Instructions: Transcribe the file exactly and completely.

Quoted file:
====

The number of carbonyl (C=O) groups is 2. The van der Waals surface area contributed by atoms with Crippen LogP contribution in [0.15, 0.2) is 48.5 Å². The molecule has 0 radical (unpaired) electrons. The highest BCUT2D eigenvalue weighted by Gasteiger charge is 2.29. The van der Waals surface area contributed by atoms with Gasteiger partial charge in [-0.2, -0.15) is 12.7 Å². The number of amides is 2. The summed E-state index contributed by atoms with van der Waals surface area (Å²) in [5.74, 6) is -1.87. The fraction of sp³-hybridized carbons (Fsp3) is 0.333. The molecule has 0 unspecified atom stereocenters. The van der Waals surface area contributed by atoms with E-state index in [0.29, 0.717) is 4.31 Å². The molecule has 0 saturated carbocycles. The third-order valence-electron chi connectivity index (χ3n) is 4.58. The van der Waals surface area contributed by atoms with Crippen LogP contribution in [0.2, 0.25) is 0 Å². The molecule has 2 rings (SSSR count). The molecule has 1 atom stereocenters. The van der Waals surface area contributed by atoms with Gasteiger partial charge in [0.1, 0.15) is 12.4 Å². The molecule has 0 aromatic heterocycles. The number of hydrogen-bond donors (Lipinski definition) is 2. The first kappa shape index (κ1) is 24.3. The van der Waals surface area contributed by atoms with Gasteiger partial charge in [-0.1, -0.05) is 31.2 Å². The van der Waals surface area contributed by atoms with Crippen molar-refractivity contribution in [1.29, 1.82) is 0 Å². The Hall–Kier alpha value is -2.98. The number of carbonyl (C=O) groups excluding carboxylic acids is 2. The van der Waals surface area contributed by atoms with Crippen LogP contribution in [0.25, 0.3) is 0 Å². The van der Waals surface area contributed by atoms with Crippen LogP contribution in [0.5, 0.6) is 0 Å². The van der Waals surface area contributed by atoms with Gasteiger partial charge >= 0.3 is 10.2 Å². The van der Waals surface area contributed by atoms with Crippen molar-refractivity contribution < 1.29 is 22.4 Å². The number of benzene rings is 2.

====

The number of carbonyl (C=O) groups is 2. The van der Waals surface area contributed by atoms with Crippen LogP contribution in [0.15, 0.2) is 48.5 Å². The molecule has 0 radical (unpaired) electrons. The highest BCUT2D eigenvalue weighted by Gasteiger charge is 2.29. The van der Waals surface area contributed by atoms with Gasteiger partial charge in [-0.2, -0.15) is 12.7 Å². The number of amides is 2. The summed E-state index contributed by atoms with van der Waals surface area (Å²) in [5.74, 6) is -1.87. The fraction of sp³-hybridized carbons (Fsp3) is 0.333. The molecule has 0 unspecified atom stereocenters. The van der Waals surface area contributed by atoms with E-state index in [0.29, 0.717) is 4.31 Å². The molecule has 0 saturated carbocycles. The third-order valence-electron chi connectivity index (χ3n) is 4.58. The van der Waals surface area contributed by atoms with Crippen LogP contribution in [0.2, 0.25) is 0 Å². The molecule has 2 rings (SSSR count). The molecule has 1 atom stereocenters. The van der Waals surface area contributed by atoms with Gasteiger partial charge in [0.1, 0.15) is 12.4 Å². The molecule has 0 aromatic heterocycles. The number of hydrogen-bond donors (Lipinski definition) is 2. The first kappa shape index (κ1) is 24.3. The van der Waals surface area contributed by atoms with Gasteiger partial charge in [-0.1, -0.05) is 31.2 Å². The van der Waals surface area contributed by atoms with Crippen molar-refractivity contribution in [1.29, 1.82) is 0 Å². The Hall–Kier alpha value is -2.98. The number of carbonyl (C=O) groups excluding carboxylic acids is 2. The van der Waals surface area contributed by atoms with Crippen LogP contribution in [0.25, 0.3) is 0 Å². The van der Waals surface area contributed by atoms with Crippen LogP contribution in [0.5, 0.6) is 0 Å². The van der Waals surface area contributed by atoms with Gasteiger partial charge >= 0.3 is 10.2 Å². The van der Waals surface area contributed by atoms with Crippen molar-refractivity contribution < 1.29 is 22.4 Å². The number of benzene rings is 2.